British tourist struck down with the 'bends' dies on Maldives diving holiday

British tourist struck down with the 'bends' dies on Maldives diving holiday

A British holidaymaker died after being struck down with 'the bends' on a scuba diving trip in the Maldives.

Melanie Stoddart, 38, died of decompression sickness after it took nine hours to get her to a decompression chamber.

She was visiting the island on a 12-day holiday with her boyfriend but within two days of her arrival, Ms Stoddart collapsed on the deck of the MV Sea Spirit after completing her third dive of the day. Melanie was taken to the exclusive Alimatha Aquatic Resort nearby.

But there was no boat or plane available to take her to hospital and she soon lost consciousness.

Maldives - tourism village

According to the Daily Mail, Melanie's parents, Peter, 68, and Irene, 64, have slammed the "sheer incompetence" of authorities in the Maldives.

A speed boat only arrived after insurance checks were carried out and when she was taken to hospital the doctor failed to treat her for decompression sickness.

She passed away the next morning.

Manchester Evening News reports that an inquest in Derbyshire heard how Ms Stoddart was an experienced diver and had qualified to teach others the activity.

Assistant Coroner Paul McCandless warned other British divers who are planning adventure holidays in remote destinations to ensure they know what emergency facilities are available before they book.

Melanie's father Peter said there were "discrepancies" in the reports from police and tour company Scuba Tours Worldwide.

"The time lapse was nine hours and that is just not acceptable," he said.

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British tourist struck down with the 'bends' dies on Maldives diving holiday

You don't have to go to exotic shores to find dangers lurking in deceptively calm waters. Morecambe Bay, in Lancashire, is notorious for its quicksand and fast moving tides, which took the lives of 23 Chinese cockle pickers in 2004. Visitors should only cross the sands of Morecambe Bay with an official guide.

Poor old Bikini Atoll was once just a beautiful group of islands in the South Pacific. Then, in the Forties, it became notorious for two things: providing the name for the saucy new two-piece swimsuit, and being chosen by the US as the site for nuclear testing. The amounts of radiation that still exist in the food chain have made it impossible for the Bikini Islanders to return to their homeland, although tourism has been introduced to the ship graveyard dive site in Bikini Lagoon.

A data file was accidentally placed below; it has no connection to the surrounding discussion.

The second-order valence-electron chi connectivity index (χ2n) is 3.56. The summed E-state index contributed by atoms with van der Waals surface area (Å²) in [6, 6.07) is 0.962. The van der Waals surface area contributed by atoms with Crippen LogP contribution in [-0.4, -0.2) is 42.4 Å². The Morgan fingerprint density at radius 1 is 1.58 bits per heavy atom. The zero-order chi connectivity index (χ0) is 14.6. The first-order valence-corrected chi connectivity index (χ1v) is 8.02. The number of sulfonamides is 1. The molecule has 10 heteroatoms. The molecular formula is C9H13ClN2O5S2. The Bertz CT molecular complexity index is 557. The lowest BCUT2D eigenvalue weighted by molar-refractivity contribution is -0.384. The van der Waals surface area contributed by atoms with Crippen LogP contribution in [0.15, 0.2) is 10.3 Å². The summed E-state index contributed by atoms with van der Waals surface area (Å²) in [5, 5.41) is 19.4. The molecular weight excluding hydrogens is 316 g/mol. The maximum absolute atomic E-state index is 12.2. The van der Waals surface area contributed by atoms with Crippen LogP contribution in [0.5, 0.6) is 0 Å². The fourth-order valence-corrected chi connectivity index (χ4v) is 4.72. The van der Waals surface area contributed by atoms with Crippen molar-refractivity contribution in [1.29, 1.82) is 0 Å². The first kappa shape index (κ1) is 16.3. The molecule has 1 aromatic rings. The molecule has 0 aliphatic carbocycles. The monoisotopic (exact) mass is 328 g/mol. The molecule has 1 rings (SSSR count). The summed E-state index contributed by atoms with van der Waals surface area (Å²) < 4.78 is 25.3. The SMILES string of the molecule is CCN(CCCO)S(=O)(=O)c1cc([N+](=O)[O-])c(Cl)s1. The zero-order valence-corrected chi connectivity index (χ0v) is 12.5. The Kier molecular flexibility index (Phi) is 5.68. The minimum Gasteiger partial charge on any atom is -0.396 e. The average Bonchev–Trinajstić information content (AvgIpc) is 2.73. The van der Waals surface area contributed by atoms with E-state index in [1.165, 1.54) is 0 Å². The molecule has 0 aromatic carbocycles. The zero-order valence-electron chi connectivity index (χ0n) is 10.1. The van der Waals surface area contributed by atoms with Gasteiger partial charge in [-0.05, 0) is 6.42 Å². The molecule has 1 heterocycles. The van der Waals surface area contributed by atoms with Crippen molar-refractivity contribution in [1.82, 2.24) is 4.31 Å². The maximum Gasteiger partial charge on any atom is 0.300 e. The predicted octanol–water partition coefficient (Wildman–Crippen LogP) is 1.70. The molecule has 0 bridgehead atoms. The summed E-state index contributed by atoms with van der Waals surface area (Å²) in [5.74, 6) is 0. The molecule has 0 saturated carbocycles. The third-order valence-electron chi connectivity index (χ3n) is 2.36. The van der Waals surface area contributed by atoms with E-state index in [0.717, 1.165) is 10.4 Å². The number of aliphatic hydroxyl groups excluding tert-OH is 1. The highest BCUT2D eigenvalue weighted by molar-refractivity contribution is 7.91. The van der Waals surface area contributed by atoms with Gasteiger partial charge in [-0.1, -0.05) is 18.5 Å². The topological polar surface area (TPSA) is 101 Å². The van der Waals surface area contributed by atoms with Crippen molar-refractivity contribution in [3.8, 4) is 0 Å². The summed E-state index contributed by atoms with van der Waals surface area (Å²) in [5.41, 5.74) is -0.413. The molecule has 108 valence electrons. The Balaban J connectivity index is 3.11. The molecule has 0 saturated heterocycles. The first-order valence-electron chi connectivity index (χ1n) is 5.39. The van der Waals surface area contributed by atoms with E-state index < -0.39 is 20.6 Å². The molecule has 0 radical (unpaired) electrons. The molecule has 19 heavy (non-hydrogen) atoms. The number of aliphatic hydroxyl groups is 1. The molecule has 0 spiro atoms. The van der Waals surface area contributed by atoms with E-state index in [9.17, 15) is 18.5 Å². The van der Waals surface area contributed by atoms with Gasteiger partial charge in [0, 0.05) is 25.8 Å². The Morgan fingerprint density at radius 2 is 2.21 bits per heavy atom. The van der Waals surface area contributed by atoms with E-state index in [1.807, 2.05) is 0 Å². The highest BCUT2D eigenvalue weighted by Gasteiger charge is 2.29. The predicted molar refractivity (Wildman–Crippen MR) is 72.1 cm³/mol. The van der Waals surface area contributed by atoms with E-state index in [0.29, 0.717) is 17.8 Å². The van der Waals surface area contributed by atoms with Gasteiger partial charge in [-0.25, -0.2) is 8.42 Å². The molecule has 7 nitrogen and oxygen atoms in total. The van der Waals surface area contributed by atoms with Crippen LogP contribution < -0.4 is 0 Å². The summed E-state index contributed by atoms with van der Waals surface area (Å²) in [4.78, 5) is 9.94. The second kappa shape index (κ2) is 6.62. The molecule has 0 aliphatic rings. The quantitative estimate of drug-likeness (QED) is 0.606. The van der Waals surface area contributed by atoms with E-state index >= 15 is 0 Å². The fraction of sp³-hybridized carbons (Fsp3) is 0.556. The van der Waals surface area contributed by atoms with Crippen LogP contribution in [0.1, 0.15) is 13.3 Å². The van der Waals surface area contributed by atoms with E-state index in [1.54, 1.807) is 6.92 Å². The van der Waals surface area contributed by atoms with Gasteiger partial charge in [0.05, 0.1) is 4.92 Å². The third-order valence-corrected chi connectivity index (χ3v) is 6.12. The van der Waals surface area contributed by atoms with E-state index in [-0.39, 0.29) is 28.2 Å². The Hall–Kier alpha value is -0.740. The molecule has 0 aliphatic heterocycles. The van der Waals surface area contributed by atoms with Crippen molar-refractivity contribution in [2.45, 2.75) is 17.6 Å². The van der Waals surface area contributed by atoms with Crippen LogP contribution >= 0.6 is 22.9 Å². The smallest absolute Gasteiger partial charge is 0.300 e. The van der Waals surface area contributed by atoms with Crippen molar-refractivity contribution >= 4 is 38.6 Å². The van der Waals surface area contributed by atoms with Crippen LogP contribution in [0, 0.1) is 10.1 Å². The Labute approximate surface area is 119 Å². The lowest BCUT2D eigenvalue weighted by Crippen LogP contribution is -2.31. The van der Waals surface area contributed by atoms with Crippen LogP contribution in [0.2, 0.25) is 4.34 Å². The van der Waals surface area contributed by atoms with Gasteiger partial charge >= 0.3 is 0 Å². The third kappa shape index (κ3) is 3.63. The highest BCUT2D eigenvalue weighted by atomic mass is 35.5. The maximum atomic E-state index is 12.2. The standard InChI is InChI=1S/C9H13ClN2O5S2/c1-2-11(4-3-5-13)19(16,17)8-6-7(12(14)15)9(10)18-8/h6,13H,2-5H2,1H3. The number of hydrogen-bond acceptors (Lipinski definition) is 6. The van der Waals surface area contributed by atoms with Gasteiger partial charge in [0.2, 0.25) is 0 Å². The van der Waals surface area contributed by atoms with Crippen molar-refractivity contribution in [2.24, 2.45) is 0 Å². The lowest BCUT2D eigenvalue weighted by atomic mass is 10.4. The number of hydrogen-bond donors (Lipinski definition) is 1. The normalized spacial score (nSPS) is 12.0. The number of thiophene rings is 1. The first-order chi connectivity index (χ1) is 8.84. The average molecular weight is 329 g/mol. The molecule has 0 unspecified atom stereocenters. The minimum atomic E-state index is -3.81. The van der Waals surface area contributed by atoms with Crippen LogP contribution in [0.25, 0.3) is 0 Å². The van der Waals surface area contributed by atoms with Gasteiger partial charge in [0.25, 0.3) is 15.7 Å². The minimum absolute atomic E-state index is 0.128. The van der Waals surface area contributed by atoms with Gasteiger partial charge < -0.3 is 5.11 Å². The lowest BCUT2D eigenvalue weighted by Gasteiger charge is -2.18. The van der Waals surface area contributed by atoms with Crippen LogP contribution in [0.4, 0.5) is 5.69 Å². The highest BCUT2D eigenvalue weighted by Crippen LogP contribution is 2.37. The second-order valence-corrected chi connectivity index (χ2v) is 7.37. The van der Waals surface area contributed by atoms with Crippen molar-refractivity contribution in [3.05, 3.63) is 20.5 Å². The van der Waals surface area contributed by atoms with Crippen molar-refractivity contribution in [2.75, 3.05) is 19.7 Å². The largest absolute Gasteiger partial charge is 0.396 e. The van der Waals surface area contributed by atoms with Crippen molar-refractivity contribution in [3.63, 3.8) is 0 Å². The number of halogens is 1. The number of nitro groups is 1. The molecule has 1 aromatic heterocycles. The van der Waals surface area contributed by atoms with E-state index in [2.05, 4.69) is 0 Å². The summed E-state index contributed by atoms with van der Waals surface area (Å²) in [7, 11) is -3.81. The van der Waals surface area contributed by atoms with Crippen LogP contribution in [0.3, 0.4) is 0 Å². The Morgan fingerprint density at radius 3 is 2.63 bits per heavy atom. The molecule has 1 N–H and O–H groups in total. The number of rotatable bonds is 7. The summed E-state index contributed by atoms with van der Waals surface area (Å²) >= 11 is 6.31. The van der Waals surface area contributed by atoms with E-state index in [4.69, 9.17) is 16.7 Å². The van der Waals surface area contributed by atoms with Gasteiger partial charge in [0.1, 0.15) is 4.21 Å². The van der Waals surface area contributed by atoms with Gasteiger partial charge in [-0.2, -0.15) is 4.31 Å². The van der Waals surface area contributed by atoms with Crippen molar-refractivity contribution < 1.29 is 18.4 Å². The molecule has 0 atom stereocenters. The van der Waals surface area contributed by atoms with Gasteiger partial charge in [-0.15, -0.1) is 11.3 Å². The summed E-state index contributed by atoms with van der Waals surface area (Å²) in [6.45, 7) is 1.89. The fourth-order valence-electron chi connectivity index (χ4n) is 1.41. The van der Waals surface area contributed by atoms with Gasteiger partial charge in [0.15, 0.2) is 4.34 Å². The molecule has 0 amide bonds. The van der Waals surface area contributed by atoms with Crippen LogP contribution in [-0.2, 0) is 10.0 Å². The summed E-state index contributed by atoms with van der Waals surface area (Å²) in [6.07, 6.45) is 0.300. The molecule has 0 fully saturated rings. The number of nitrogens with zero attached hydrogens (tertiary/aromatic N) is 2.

An unofficial wooden beach sign at Hanakapiai on Kauai island shows more than eighty tally marks representing those who've drowned there, official reports put the number at thirty. Either way, the rip currents here are so treacherous, the sign's warning not to go in, or even anywhere near, the water is worth taking very seriously indeed.

Other beaches might have more frequent shark bite attacks, but nowhere are the sharks more aggressive and the attacks more likely to be deadly than in Port St Johns, on South Africa's southeastern coast, which has seen six fatal shark attacks in just over five years. Locals believe the bull sharks here are particularly blood-thirsty because witch-doctors make animal sacrifices on the beach, throwing the entrails into the sea.

Just when you thought Chowpatty Beach couldn't get any dirtier, a cargo ship sank off the coast in 2011, its load of 60,000 metric tons of coal polluting the water even more. Despite the layer of rubbish on the sand, locals still use the beach for their evening promenade, and even venture into the water every September during the festival of Ganesh.

Ok, as far as we know no one's ever actually been hit by an airplane while innocently sunbathing on St Martin's Maho Beach, but you only need to take a look on Youtube to see how dangerous getting up close to the jets can be as they take off from the scarily close airport. Blown away, literally.

A relaxed attitude to nudity and soft drugs may attract many travelers to the stunning hippy haven of Zipolite, but it's name - The Beach of the Dead - and the fact that there is a cliff at the far end of the beach covered in crosses to mark those who've died at the mercy of the powerful rip tides - reveals a rather scarier side of paradise.

Volusia County, Florida holds the dubious honor of being the world's shark bite capital, with 231 reported attacks from when records began in 1956 and 2008. And if the sharks don't get you, a bolt from the sky just might, as Central Florida has more lightning strikes than anywhere else in the world.

It's a cruel trick of nature that water as beautiful and clear as that surrounding Australia's Fraser Island conceals sharks, jellyfish and rip tides so dangerous you can't swim in it. Dry land's got its fair share of potentially fatal fauna too, including dingos, Funnel web spiders and pythons.

The waters off Recife are so shark-infested that even the lifeguards don't go in the sea any more, training in a nice, safe swimming pool instead. After 56 shark attacks in the last twenty years - 21 of them fatal - surfing's been banned, and if that's not enough to put you off, the fact that most of Recife's sewage runs untreated into the water, just might.

Kilauea is one of the most active volcanoes in the world. Lava flows onto the beach and into the sea, making the water temperature a whopping 110C.


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